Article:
2 excerpts: An article in Sunday’s Los Angeles Times detailing the national origins of foreign insurgents in Iraq has punctured a large hole in the Bush administration’s relentless propaganda against Iran. For months, the White House has been demonising Tehran for “meddling” in Iraq by establishing networks to arm, train and finance anti-US insurgents. Most foreign fighters, however, come, not from Iran, but Saudi Arabia, a close American ally, with which the Bush administration in particular has intimate ties.
According to military statistics provided to the Los Angeles Times, about 45 percent of the hundreds of foreign militants involved in attacks on US troops and Iraqi civilians and security forces are from Saudi Arabia. Another 15 percent are from Syria and Lebanon and 10 percent from North Africa. Nearly half the 135 foreigners currently held in US detention facilities in Iraq are Saudis.
A senior American military officer told the newspaper that Saudis are believed to have carried out more suicide bombings in Iraq than those of any other nationality. He estimated that half of all Saudi jihadists come to Iraq as suicide bombers, who in the past six months have been responsible for killing and maiming at least 4,000 Iraqis …
… The danger that the sectarian war in Iraq will spark a broader regional confrontation underscores the reckless and incoherent character of US foreign policy. Having ousted Saddam Hussein and installed a puppet government dominated by Shiite parties with strong links to Iran, the Bush administration is attempting to marshal support from autocratic “Sunni” regimes like Saudi Arabia in its confrontation with Iran. Incapable of resolving these contradictions, the Bush administration simply maintains a stony silence on Saudi activities in Iraq.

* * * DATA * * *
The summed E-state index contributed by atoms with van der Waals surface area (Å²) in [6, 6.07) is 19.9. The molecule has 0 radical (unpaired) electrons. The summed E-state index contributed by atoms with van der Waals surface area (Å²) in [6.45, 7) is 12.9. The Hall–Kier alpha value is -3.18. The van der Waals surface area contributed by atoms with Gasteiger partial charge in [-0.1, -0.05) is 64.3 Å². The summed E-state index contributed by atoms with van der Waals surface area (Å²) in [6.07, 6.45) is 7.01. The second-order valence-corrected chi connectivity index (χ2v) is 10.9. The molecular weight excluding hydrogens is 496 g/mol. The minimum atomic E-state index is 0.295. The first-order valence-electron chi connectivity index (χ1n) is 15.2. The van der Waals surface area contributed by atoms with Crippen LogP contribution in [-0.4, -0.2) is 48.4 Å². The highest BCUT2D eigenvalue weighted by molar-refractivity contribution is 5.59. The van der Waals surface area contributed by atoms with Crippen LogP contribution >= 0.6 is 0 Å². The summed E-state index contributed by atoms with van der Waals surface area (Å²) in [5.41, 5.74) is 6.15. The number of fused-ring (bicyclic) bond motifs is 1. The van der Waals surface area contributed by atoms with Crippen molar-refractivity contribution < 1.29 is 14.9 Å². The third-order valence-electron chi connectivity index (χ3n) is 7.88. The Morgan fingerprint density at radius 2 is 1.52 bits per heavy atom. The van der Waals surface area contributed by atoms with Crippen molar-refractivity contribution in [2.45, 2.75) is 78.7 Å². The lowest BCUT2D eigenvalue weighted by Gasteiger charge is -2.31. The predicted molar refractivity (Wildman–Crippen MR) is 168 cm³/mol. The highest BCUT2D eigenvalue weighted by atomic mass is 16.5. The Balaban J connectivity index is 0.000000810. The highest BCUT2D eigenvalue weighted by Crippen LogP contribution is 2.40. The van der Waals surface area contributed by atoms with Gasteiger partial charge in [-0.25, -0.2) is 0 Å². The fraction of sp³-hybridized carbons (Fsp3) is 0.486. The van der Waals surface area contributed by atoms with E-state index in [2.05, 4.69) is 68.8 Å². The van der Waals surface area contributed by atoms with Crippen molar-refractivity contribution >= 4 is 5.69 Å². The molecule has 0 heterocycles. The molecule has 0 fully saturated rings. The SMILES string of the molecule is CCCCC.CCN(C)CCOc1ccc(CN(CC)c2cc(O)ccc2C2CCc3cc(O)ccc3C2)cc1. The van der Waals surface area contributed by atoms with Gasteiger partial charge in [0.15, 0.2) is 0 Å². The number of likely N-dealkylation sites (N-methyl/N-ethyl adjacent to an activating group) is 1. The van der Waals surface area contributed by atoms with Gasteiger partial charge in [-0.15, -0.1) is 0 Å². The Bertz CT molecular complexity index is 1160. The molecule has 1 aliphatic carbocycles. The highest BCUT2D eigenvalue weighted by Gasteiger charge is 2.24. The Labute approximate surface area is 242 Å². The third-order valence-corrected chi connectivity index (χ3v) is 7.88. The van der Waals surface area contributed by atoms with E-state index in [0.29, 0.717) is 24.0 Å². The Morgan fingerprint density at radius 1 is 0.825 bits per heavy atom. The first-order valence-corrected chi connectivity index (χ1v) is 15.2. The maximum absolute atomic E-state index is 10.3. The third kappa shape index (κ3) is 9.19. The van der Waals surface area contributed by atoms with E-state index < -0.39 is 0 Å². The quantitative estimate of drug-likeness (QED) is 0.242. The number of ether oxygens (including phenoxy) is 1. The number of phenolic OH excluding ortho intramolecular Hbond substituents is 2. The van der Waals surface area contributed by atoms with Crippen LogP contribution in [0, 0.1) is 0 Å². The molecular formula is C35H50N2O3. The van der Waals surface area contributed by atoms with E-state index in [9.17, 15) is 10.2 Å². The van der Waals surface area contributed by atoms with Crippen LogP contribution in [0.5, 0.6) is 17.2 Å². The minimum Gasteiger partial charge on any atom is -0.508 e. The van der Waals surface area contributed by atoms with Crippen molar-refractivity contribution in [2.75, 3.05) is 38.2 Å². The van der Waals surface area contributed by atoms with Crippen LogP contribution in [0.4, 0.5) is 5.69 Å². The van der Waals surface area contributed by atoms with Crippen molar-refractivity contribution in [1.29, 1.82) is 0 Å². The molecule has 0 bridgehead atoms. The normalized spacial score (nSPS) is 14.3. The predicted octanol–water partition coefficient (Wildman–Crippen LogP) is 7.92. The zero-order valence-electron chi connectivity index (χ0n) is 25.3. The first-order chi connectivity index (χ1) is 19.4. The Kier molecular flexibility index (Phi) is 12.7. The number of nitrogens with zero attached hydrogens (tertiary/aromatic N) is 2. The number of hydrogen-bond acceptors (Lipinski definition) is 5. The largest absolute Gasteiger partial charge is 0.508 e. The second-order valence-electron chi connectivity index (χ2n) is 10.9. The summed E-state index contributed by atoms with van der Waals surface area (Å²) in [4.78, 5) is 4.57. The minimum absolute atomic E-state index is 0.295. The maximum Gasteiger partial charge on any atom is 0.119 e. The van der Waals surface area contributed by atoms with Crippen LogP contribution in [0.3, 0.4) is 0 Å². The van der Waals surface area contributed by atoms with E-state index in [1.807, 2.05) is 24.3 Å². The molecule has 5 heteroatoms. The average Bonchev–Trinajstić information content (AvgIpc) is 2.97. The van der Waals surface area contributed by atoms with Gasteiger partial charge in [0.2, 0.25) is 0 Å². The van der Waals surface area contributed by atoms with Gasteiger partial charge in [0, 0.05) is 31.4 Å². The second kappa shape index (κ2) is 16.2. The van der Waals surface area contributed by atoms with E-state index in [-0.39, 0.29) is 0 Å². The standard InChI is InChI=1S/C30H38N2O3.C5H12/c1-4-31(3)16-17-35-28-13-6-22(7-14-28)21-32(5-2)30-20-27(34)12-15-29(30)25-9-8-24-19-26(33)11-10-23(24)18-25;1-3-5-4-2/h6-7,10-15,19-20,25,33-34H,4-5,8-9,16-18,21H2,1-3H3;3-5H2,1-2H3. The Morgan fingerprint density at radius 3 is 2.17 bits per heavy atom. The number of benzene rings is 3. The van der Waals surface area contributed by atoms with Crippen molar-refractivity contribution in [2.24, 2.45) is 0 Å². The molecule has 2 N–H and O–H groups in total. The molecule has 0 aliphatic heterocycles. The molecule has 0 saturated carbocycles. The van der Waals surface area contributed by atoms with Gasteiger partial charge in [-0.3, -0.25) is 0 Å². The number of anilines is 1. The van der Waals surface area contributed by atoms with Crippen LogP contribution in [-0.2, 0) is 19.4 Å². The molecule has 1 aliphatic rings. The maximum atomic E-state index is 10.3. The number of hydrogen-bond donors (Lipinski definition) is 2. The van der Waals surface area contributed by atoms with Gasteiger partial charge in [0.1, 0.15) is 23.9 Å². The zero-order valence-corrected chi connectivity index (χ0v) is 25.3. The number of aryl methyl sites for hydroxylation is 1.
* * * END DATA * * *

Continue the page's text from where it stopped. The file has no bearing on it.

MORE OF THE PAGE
Last week, the Saudi taboo reached absurd proportions when US military spokesman Brigadier General Kevin Bergner gave a press conference on the rising toll of destruction caused by suicide bombers. He pointed out that most suicide bombers were foreigners, as Sunni extremist groups were not able to recruit Iraqis to indiscriminately slaughter their fellow countrymen. Like President Bush, Bergner repeatedly invoked the role of Al Qaeda to justify the continued US occupation. To illustrate his argument, he provided details of a particular suicide bomber from a middle class family, recruited at a mosque, and sent into Iraq via Syria. Bergner omitted to state his nationality, claiming he had not received clearance. According to the military source of the Los Angeles Times, the man was a Saudi citizen, like many of the suicide bombers entering Iraq. (full text).